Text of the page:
The tragedy was repeated on and through the whole, claustrophobic area via the light of a Hong Kong ghetto; low-lit with aged incandescence and the sheen of near-constant wetness oozing from the sea-air, rain or shine.

Altogether, an average, industrial image of a coastal fishing city sans one thing; people.

The target was different. Lit differently, more fluorescent. The bulbs were newer, conforming to codes or else looking right only at specific distances.

The differences were subtle, meant to be missed as pieces, but obvious and numerous otherwise. After seeing it that way, the building looked out of place; an art decco server-farm in northern wilderness. Stylistically fitting, but thematically off.

“Hidden,” Crystal said absently.

“Mmm,” Titus replied, sipping coffee. His tongue wished to recoil, but he held it firm. “Old friend’s place. Goes by once a month.”

She pushed and arranged images with her eyes to better fill the area’s blue-print. The tech caught on, instantly rearranged the photos properly.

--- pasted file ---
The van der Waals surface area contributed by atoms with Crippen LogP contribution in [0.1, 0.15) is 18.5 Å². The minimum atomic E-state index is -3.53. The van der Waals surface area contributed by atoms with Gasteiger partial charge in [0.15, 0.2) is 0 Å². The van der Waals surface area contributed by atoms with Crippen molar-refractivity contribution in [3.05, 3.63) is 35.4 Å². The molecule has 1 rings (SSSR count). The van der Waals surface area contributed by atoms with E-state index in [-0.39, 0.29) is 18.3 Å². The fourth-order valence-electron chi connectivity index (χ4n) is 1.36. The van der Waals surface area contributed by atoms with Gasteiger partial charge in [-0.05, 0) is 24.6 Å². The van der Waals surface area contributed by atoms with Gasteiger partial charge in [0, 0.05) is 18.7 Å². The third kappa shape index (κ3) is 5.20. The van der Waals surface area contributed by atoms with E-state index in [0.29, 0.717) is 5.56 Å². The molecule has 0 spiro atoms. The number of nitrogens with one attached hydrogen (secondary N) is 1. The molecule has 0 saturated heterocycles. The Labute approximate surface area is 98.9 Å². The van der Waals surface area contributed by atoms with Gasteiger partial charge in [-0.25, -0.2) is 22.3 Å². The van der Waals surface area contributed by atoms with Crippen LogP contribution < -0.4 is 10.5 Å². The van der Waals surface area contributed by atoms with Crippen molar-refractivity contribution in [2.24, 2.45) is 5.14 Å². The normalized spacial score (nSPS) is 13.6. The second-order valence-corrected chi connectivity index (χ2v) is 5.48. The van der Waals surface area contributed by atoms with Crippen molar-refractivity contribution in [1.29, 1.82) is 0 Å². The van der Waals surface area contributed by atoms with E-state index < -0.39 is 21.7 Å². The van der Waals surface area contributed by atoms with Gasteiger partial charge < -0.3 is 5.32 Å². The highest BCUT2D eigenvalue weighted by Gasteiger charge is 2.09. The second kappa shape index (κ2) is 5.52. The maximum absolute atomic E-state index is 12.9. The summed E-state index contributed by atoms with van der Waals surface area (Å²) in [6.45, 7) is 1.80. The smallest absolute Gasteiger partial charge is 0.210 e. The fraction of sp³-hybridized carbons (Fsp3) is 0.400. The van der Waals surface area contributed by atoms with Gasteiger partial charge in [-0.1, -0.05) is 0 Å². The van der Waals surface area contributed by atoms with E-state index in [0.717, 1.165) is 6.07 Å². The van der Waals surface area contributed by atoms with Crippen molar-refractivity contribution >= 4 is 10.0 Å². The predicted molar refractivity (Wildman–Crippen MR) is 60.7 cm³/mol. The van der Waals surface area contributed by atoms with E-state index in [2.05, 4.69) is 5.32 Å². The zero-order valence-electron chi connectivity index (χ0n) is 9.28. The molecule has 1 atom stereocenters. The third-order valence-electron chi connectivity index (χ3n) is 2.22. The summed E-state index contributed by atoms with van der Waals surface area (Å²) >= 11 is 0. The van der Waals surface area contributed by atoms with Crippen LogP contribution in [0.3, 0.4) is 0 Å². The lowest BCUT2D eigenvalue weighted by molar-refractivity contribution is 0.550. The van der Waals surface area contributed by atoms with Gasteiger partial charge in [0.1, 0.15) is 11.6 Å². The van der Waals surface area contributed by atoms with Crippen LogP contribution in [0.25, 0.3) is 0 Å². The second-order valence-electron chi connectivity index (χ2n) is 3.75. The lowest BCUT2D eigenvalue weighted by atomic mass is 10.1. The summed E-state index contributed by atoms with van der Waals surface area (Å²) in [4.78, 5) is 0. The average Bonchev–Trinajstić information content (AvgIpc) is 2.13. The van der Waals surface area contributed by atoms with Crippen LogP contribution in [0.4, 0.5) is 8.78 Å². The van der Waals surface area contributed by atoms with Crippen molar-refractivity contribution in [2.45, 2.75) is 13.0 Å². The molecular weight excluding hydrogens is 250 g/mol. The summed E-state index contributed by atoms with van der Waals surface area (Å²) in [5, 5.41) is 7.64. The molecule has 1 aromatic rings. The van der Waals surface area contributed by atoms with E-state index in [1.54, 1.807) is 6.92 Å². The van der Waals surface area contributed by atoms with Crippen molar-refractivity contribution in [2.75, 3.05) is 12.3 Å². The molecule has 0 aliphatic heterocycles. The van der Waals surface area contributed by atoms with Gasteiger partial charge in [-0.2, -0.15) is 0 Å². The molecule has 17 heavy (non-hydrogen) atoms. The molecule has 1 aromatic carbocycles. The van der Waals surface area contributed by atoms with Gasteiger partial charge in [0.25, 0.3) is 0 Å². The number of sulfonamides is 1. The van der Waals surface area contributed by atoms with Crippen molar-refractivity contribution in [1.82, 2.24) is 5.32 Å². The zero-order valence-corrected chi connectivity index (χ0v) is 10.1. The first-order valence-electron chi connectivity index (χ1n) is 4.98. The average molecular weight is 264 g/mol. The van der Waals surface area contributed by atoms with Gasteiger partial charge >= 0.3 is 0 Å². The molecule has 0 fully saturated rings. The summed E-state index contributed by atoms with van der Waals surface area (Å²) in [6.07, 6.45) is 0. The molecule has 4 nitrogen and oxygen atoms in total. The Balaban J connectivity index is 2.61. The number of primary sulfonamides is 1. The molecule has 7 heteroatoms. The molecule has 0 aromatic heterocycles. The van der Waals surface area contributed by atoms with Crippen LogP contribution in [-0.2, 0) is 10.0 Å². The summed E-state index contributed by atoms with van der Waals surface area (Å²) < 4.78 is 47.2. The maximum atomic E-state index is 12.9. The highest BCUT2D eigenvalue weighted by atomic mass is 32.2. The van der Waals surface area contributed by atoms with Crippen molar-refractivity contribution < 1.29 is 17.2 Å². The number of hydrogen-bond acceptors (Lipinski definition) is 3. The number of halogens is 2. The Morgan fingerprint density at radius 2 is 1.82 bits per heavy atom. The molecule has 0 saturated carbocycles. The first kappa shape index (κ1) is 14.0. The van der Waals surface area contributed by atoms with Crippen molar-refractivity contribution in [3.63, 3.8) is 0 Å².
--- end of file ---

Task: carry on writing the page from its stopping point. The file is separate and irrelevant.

“Storage?” Crystal mused.

“Near as I can tell.”

She played a vid; high angle images of a middle-aged man with olive skin in rain. Drone footage, Crystal guessed. Titus was good with tech; always knew the hottest gear. Usually, its designers too.

The mark emerged left-of-frame, crossed wet grounds. A tailored two-piece betrayed obvious wealth, putting him supremely out of place despite the emptiness.

“Done your homework,” Crystal said.

Titus let out a laugh.

The olive-skinned man approached a side-door. The tens tightened into two-second increments. Stills embedded in the film at each zoom. This stop-motion way allowed Crystal to observed the man approach a seemingly random section of warehouse wall and turn to face it. Frame-by-frame, flew at insane speed into filmstrips of stills faster than normal vid.

The man pressed a hand at a section of the warehouse’s sheet-metal wall. The narrow alley suddenly glowed with growing light. Nearby street sank, slid away, just wide enough for a small staircase. The man entered. It slid shut again.

“Feels familiar,” Crystal admitted, thinking of Angela’s garage.

“Same designer.”

“Friend of yours.”

He gave a casual nod, continued, “Problem’s the lock. Like your bike. Hand. Eye.”

She winced: biometrics were notoriously difficult to crack. Most common among wealthier, less-legally inclined folks and paranoid governments, there still weren’t many bypass measures. Some needed retinal scans. DNA. Voice-print. In any and every order. Usually with secondaries, key-codes, passphrases, print-scanners.

Cracking a biometric was a job in itself.